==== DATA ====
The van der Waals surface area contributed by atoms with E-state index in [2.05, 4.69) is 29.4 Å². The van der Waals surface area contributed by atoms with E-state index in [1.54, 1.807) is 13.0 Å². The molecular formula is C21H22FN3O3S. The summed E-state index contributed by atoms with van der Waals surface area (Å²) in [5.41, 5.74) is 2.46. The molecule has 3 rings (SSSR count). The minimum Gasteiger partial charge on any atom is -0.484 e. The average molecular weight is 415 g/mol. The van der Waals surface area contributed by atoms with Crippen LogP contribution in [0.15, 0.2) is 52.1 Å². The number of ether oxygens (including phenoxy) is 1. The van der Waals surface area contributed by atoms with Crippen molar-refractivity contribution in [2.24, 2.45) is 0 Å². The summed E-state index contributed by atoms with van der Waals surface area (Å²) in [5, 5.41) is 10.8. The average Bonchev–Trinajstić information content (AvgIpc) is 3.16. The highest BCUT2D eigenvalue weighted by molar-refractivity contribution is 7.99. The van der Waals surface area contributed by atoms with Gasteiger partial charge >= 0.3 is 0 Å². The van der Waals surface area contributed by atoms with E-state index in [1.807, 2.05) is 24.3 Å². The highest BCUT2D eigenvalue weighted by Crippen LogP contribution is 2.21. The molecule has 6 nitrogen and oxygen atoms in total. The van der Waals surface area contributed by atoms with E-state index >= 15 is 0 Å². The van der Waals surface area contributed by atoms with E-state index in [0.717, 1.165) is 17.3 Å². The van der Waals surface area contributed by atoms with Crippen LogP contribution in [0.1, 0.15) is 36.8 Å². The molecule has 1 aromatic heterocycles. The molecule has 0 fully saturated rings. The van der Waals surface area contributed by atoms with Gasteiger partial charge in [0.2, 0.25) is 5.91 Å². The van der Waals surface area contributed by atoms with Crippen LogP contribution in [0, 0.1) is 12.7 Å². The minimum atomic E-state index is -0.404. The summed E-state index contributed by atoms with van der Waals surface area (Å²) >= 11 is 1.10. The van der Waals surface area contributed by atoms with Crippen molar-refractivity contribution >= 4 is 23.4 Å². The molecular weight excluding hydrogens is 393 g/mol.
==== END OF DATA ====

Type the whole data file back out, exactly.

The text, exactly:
The van der Waals surface area contributed by atoms with E-state index in [2.05, 4.69) is 29.4 Å². The van der Waals surface area contributed by atoms with E-state index in [1.54, 1.807) is 13.0 Å². The molecular formula is C21H22FN3O3S. The summed E-state index contributed by atoms with van der Waals surface area (Å²) in [5.41, 5.74) is 2.46. The molecule has 3 rings (SSSR count). The minimum Gasteiger partial charge on any atom is -0.484 e. The average molecular weight is 415 g/mol. The van der Waals surface area contributed by atoms with Crippen LogP contribution in [0.15, 0.2) is 52.1 Å². The number of ether oxygens (including phenoxy) is 1. The van der Waals surface area contributed by atoms with Crippen molar-refractivity contribution in [2.24, 2.45) is 0 Å². The summed E-state index contributed by atoms with van der Waals surface area (Å²) in [5, 5.41) is 10.8. The average Bonchev–Trinajstić information content (AvgIpc) is 3.16. The highest BCUT2D eigenvalue weighted by molar-refractivity contribution is 7.99. The van der Waals surface area contributed by atoms with Gasteiger partial charge >= 0.3 is 0 Å². The van der Waals surface area contributed by atoms with E-state index in [1.807, 2.05) is 24.3 Å². The highest BCUT2D eigenvalue weighted by Crippen LogP contribution is 2.21. The molecule has 6 nitrogen and oxygen atoms in total. The van der Waals surface area contributed by atoms with E-state index >= 15 is 0 Å². The van der Waals surface area contributed by atoms with E-state index in [0.717, 1.165) is 17.3 Å². The van der Waals surface area contributed by atoms with Crippen LogP contribution in [0.1, 0.15) is 36.8 Å². The molecule has 1 aromatic heterocycles. The molecule has 0 fully saturated rings. The van der Waals surface area contributed by atoms with Gasteiger partial charge in [0.2, 0.25) is 5.91 Å². The van der Waals surface area contributed by atoms with Crippen LogP contribution in [0, 0.1) is 12.7 Å². The minimum atomic E-state index is -0.404. The summed E-state index contributed by atoms with van der Waals surface area (Å²) >= 11 is 1.10. The van der Waals surface area contributed by atoms with Crippen molar-refractivity contribution >= 4 is 23.4 Å². The molecular weight excluding hydrogens is 393 g/mol.